One quarter of WiFi hotspots unprotected, says Kaspersky
Research shows 28% of hotspots worldwide lack password and encryption protection
Over one-quarter of all public WiFi hotspots worldwide are unprotected, with neither encryption or password control, according to Kaspersky Lab.
The security company says that analysis of almost 32 million WiFi hotspots around the world showed that 28% are unsecured, with no password protection or encryption, making users extremely vulnerable to interception by hackers.
The study, which gathered data from WiFI hotspots connected to by users of the Kaspersky Security Network (KSN), showed that a further 3% of hotspots use the outdated Wired Equivalent Privacy (WEP) protocol f, which is easily overcome with common security tools.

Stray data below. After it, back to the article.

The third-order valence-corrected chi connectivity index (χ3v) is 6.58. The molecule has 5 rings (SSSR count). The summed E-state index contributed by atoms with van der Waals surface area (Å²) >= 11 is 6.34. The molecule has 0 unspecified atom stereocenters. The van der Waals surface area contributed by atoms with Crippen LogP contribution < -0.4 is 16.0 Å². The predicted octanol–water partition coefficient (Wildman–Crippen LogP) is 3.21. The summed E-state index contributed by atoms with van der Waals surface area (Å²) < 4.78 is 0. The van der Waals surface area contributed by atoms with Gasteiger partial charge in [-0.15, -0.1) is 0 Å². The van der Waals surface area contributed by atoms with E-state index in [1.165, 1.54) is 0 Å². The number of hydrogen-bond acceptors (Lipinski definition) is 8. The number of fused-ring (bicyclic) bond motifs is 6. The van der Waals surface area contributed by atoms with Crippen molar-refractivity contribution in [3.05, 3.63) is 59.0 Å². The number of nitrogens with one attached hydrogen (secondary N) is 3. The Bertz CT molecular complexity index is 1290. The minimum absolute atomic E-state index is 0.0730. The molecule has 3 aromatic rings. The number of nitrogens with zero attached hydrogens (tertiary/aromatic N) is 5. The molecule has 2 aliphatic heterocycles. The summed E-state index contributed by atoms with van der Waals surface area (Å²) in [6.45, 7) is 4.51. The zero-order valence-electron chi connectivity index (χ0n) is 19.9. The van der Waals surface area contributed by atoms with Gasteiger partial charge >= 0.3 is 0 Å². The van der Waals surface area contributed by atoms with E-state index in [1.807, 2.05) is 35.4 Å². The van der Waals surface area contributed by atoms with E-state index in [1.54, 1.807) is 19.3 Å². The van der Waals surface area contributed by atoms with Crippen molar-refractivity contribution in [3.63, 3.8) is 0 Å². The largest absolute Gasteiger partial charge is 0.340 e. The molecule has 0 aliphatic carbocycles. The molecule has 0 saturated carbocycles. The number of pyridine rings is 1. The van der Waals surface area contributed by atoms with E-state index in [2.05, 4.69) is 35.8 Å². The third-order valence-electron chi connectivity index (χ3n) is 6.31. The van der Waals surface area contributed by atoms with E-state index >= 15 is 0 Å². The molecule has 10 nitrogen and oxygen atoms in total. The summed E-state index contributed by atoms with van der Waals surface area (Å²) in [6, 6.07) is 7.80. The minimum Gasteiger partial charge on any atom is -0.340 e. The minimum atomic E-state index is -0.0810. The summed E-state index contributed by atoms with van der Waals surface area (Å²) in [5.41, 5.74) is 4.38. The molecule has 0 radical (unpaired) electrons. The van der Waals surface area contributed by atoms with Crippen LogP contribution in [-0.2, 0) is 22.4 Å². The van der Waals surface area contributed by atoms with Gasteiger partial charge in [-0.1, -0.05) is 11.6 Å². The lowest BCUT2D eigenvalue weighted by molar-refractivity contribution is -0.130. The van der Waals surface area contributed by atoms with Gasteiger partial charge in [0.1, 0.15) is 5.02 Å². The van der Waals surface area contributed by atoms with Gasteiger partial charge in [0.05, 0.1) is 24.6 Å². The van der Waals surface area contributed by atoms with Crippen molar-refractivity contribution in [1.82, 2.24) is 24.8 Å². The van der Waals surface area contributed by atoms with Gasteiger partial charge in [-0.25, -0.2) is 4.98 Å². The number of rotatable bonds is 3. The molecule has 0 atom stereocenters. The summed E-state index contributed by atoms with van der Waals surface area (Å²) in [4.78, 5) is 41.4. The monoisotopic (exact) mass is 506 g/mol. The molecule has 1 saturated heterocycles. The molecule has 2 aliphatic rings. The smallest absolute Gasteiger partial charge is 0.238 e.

Kaspersky noted that many of the countries with a high proportion of unprotected hotspots are popular tourist destinations, with Korea, France and the US all appearing in the twelve worst countries for hotspot protection.
While three-quarters of the hotspots surveyed use Wi-Fi Protected Access (WPA) protocol, the security company warned that users are still vulnerable to the risks of weak passwords.
Denis Legezo, Antivirus Expert at Kaspersky Lab, commented: "We advise all users to remain vigilant when connecting to Wi-Fi. Don't use hotspots without passwords and don't use public hotspots to perform high-risk activities such as online banking or shopping, logging on to sites or for transferring confidential information. If that sort of traffic is intercepted by a third party, it could result in serious losses, including financial losses. And of course, we strongly recommend using additional measures to protect traffic, such as VPN (Virtual Private Network) technology."